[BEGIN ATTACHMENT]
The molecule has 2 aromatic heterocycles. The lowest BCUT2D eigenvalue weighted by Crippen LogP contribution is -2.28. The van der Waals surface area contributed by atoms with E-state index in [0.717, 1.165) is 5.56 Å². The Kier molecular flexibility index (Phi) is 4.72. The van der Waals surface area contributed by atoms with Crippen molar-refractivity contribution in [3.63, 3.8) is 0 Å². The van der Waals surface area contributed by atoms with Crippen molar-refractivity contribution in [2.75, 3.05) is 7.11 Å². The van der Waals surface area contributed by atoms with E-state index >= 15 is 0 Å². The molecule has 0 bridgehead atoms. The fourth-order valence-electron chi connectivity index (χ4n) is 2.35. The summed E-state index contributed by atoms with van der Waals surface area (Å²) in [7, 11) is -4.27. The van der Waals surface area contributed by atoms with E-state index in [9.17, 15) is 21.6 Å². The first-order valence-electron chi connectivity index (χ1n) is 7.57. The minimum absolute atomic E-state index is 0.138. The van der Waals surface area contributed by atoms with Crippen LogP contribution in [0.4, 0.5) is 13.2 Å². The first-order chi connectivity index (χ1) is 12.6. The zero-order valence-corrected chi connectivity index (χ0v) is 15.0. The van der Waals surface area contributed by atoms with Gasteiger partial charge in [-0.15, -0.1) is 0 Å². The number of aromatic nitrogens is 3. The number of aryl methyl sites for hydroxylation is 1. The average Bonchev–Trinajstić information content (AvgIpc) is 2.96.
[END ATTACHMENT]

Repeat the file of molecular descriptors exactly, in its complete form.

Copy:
The molecule has 2 aromatic heterocycles. The lowest BCUT2D eigenvalue weighted by Crippen LogP contribution is -2.28. The van der Waals surface area contributed by atoms with E-state index in [0.717, 1.165) is 5.56 Å². The Kier molecular flexibility index (Phi) is 4.72. The van der Waals surface area contributed by atoms with Crippen molar-refractivity contribution in [3.63, 3.8) is 0 Å². The van der Waals surface area contributed by atoms with Crippen molar-refractivity contribution in [2.75, 3.05) is 7.11 Å². The van der Waals surface area contributed by atoms with E-state index >= 15 is 0 Å². The molecule has 0 bridgehead atoms. The fourth-order valence-electron chi connectivity index (χ4n) is 2.35. The summed E-state index contributed by atoms with van der Waals surface area (Å²) in [7, 11) is -4.27. The van der Waals surface area contributed by atoms with E-state index in [9.17, 15) is 21.6 Å². The first-order valence-electron chi connectivity index (χ1n) is 7.57. The minimum absolute atomic E-state index is 0.138. The van der Waals surface area contributed by atoms with Crippen LogP contribution in [0.4, 0.5) is 13.2 Å². The first-order chi connectivity index (χ1) is 12.6. The zero-order valence-corrected chi connectivity index (χ0v) is 15.0. The van der Waals surface area contributed by atoms with Gasteiger partial charge in [-0.15, -0.1) is 0 Å². The number of aromatic nitrogens is 3. The number of aryl methyl sites for hydroxylation is 1. The average Bonchev–Trinajstić information content (AvgIpc) is 2.96.